D*Haus: Home Design As Origami

The goal of most modular home designs is to assemble whatever you want by connecting prefab modules together like Lego bricks. As sound as that idea is, the folks at D*Haus Company have added a new fold to an old idea, literally.

Looking more like an origami crane than a home, the D*Haus concept can be bent and unfolded to create a virtually limitless number of configurations. Based on the mathematical geometries of triangles folding into cube shapes, which have long been used in making convertible furniture, the modular home kits are being touted as an economical way to build customizable structures with much less waste than conventional buildings methods.

One of the eight configurations that can be arranged with the D*Dynamic concept model. Image by AVR London via D*Haus.

One of the eight configurations that can be arranged with the D*Dynamic concept model. Image by AVR London via D*Haus.

D*Haus is the brainchild of U.K. designers David Ben Grünberg and Daniel Woolfson. Their homes will be made available as “kits” in four basic configurations: D*Dynamic, D*Static, D*Lux and D*Modular.

The D*Dynamic, the company says, is considered the centerpiece of the D*Haus line for its ability to fold itself into a number of shapes, depending on season and weather conditions. Made of eight jointed units, the house can fold itself into a compact cube, or swing open on circular rails to allow interior walls and windows to become a new exterior.

Another possible D*Dynamic configuration. Image by AVR London via D*Haus.

Another possible D*Dynamic configuration. Image by AVR London via D*Haus.

“In the winter time, the house is in a square formation, with small windows and high thermal mass. It literally hugs itself,” say the designers on their website. “As the seasons change and climate warms, the house opens up, like a flower opens up, to allow light and air to penetrate the inside of the building, offering full panoramic views of the surroundings.”

Diagram showing how the D*Dynamic unfolds itself. Image via D*Haus.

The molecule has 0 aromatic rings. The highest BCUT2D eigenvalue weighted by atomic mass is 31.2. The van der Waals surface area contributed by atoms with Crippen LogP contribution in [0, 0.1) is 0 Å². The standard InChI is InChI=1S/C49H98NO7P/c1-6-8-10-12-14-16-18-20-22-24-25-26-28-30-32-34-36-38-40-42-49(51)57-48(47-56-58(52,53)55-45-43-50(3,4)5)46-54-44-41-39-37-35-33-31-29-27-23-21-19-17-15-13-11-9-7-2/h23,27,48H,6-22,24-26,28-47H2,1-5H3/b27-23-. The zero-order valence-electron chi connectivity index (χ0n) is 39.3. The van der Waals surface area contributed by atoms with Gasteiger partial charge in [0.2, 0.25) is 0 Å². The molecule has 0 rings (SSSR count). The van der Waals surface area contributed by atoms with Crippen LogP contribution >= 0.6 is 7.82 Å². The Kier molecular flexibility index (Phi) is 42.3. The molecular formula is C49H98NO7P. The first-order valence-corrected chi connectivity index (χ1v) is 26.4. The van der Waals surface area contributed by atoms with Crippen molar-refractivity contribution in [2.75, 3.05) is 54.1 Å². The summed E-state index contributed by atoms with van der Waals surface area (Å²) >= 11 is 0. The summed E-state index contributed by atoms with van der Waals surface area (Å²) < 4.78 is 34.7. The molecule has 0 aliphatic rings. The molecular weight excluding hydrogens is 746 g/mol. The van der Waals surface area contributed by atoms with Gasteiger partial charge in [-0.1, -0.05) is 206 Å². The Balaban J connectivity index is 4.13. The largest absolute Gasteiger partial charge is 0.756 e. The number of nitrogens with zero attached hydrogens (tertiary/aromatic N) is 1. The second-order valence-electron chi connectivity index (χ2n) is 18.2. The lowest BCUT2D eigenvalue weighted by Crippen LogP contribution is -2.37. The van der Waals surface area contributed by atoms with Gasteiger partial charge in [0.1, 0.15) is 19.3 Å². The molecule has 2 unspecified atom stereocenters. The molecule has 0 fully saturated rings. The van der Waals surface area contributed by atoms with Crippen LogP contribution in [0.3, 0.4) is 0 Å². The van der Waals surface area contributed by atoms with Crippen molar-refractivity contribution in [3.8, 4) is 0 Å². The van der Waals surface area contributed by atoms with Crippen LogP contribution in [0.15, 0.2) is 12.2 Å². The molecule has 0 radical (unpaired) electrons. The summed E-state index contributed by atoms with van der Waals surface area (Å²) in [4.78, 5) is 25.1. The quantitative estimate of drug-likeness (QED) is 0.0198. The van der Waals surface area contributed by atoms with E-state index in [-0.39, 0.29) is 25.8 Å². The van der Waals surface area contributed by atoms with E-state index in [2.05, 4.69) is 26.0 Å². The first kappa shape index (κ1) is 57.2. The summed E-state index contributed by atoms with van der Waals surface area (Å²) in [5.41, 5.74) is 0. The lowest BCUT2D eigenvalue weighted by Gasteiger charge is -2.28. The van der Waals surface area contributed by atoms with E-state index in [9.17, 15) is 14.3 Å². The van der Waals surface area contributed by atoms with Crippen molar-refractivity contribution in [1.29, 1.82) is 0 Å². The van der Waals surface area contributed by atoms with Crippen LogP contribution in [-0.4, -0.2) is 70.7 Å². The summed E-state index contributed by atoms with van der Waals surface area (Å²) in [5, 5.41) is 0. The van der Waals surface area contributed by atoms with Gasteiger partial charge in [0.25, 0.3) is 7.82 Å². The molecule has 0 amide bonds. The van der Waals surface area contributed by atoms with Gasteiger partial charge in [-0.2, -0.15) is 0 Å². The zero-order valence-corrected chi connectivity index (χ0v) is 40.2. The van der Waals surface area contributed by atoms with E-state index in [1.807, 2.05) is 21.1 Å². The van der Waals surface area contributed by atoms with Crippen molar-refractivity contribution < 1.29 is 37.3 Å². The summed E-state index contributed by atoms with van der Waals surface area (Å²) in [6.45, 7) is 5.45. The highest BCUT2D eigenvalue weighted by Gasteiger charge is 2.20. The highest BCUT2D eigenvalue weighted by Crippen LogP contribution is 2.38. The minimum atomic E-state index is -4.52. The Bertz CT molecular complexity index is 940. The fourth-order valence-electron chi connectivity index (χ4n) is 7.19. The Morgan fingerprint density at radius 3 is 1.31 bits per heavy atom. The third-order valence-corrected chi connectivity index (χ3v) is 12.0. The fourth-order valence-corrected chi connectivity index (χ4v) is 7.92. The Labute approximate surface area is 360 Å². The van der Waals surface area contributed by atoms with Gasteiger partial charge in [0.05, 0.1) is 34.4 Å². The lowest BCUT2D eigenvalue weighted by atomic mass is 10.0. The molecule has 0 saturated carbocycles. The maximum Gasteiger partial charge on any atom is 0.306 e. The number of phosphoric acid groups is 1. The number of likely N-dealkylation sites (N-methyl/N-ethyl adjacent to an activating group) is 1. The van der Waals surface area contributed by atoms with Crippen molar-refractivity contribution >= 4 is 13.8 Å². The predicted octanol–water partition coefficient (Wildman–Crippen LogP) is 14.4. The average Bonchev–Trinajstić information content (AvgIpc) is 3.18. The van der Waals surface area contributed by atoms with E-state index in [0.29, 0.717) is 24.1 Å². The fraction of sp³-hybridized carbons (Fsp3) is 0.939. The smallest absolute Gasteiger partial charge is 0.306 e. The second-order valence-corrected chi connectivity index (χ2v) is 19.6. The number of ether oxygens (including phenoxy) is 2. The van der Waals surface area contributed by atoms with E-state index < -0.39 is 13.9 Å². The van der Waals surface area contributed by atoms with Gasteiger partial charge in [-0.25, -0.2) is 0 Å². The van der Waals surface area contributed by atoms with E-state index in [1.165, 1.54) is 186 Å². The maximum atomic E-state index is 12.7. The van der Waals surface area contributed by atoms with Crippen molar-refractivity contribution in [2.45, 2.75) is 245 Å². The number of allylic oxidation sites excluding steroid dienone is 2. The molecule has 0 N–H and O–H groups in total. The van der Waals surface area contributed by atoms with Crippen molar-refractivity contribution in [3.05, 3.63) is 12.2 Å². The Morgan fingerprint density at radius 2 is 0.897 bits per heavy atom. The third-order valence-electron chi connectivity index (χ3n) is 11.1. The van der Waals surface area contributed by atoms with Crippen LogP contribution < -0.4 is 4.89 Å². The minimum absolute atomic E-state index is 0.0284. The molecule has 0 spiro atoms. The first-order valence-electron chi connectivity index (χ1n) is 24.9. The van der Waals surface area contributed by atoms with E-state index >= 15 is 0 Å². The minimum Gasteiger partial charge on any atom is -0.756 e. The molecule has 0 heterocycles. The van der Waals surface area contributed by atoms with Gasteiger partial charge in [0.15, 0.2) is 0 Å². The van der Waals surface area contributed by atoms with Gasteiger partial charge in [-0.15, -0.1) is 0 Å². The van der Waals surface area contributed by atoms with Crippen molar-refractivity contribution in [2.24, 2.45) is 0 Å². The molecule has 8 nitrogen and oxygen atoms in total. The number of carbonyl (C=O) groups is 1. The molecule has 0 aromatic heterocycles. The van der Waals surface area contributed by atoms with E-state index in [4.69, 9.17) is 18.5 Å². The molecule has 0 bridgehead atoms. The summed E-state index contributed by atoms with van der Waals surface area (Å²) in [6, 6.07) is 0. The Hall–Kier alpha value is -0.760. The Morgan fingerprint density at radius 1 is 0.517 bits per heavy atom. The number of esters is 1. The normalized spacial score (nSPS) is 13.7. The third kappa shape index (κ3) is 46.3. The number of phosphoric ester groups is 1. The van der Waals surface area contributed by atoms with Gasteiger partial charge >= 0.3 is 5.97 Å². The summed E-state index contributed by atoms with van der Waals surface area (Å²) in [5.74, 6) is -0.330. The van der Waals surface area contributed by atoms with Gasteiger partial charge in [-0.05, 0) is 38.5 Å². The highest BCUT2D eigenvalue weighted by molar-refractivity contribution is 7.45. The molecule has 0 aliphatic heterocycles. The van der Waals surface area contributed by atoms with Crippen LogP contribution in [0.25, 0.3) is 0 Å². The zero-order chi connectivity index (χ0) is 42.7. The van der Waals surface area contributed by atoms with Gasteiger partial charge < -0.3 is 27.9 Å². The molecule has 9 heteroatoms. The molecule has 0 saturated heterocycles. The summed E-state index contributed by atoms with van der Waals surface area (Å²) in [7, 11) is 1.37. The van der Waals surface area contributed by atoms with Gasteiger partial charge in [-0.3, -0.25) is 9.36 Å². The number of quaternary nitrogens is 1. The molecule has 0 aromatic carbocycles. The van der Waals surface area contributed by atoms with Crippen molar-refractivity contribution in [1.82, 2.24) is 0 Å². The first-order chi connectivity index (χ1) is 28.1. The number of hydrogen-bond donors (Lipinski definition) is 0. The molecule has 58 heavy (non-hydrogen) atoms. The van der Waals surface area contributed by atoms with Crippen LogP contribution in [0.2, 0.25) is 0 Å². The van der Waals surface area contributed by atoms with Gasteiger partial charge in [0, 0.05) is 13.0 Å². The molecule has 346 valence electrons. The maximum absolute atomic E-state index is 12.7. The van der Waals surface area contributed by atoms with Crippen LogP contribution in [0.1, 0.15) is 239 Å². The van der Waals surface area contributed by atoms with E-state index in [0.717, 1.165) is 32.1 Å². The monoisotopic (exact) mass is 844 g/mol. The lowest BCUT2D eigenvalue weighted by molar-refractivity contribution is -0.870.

Diagram showing how the D*Dynamic unfolds itself. Image via D*Haus.

For those with less room for a foundation that can support pivoting house sections, the company is also offering a D*Static kit of identical parts, from which eight different non-moving houses can be built in a more affordable way. D*Static models can be built with up to five bedrooms in either a one- or two-story configuration.

The modules are all constructed off-site from cross-laminated timber and can be assembled on site in just a few days with very little waste produced. The facades are made of sustainable and abundant arctic spruce. Window glazing can be made more prominent and situated to allow for passive solar gain in colder climates or can be reduced in areas that are warmer. In any climate, the super-insulated materials in the modular wall sections all produce low U-values.

An example of a D*Lux configuration, with deck and balconies. Image by AVR London via D*Haus.

An example of a D*Lux configuration, with deck and balconies. Image via D*Haus.

A pricier D*Lux kit can also be ordered for larger luxury homes, allowing for eight different versions in a single kit. The D*Lux kits use materials that are similar to those used for D*Static kits, except that the living areas are larger and contain more room for balconies, porches and swimming pools.

Finally, the D*Modular kit is basically a catalog of every possible prefab unit made by D*Haus. Builders can choose to make houses of any size with this kit, with nearly infinite variability in customized configurations.

Randy Woods is a Seattle-based writer and editor with 20+ years of experience in the business publishing world. A former managing editor of Seattle Business, iSixSigma, Claims and Waste Age magazines, he has covered topics that include newspaper publishing, entrepreneurism, green businesses, insurance, environmental protection and garbage hauling (yes, really). He also contributes to the Career Center Blog for The Seattle Times and edits a photography magazine called PhotoMedia. When not working, he likes to hide out in Seattle movie theaters and attend film festivals—even on sunny days.